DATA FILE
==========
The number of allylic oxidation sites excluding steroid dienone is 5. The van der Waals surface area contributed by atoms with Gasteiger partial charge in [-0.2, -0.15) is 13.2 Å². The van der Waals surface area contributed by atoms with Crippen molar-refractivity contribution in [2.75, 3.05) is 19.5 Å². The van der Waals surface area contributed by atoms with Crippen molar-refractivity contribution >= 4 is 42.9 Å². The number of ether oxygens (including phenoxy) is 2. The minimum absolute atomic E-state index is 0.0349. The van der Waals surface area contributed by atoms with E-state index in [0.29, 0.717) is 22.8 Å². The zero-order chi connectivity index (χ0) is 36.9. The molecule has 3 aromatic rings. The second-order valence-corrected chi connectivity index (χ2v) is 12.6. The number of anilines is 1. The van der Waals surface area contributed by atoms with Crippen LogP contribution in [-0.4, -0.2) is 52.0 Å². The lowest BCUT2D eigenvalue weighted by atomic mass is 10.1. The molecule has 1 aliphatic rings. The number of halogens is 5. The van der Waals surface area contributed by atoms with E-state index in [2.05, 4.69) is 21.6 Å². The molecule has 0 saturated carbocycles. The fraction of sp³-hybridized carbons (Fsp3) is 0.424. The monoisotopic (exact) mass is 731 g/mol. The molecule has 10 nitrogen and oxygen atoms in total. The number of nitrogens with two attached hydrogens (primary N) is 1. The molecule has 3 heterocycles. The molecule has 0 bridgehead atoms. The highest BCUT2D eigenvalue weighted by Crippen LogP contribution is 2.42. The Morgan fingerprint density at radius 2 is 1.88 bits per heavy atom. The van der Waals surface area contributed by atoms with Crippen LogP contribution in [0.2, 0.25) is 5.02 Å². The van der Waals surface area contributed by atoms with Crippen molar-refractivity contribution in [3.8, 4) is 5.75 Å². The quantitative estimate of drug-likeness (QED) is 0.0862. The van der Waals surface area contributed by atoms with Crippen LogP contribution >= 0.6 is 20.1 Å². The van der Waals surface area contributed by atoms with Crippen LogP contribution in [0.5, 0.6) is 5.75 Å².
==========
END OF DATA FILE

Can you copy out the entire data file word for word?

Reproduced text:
The number of allylic oxidation sites excluding steroid dienone is 5. The van der Waals surface area contributed by atoms with Gasteiger partial charge in [-0.2, -0.15) is 13.2 Å². The van der Waals surface area contributed by atoms with Crippen molar-refractivity contribution in [2.75, 3.05) is 19.5 Å². The van der Waals surface area contributed by atoms with Crippen molar-refractivity contribution >= 4 is 42.9 Å². The number of ether oxygens (including phenoxy) is 2. The minimum absolute atomic E-state index is 0.0349. The van der Waals surface area contributed by atoms with E-state index in [0.29, 0.717) is 22.8 Å². The zero-order chi connectivity index (χ0) is 36.9. The molecule has 3 aromatic rings. The second-order valence-corrected chi connectivity index (χ2v) is 12.6. The number of anilines is 1. The van der Waals surface area contributed by atoms with Crippen LogP contribution in [-0.4, -0.2) is 52.0 Å². The lowest BCUT2D eigenvalue weighted by atomic mass is 10.1. The molecule has 1 aliphatic rings. The number of halogens is 5. The van der Waals surface area contributed by atoms with E-state index in [2.05, 4.69) is 21.6 Å². The molecule has 0 saturated carbocycles. The fraction of sp³-hybridized carbons (Fsp3) is 0.424. The monoisotopic (exact) mass is 731 g/mol. The molecule has 10 nitrogen and oxygen atoms in total. The number of nitrogens with two attached hydrogens (primary N) is 1. The molecule has 3 heterocycles. The molecule has 0 bridgehead atoms. The highest BCUT2D eigenvalue weighted by Crippen LogP contribution is 2.42. The Morgan fingerprint density at radius 2 is 1.88 bits per heavy atom. The van der Waals surface area contributed by atoms with Crippen LogP contribution in [0.2, 0.25) is 5.02 Å². The van der Waals surface area contributed by atoms with Crippen molar-refractivity contribution in [3.8, 4) is 5.75 Å². The quantitative estimate of drug-likeness (QED) is 0.0862. The van der Waals surface area contributed by atoms with Crippen LogP contribution >= 0.6 is 20.1 Å². The van der Waals surface area contributed by atoms with Crippen LogP contribution in [0.5, 0.6) is 5.75 Å².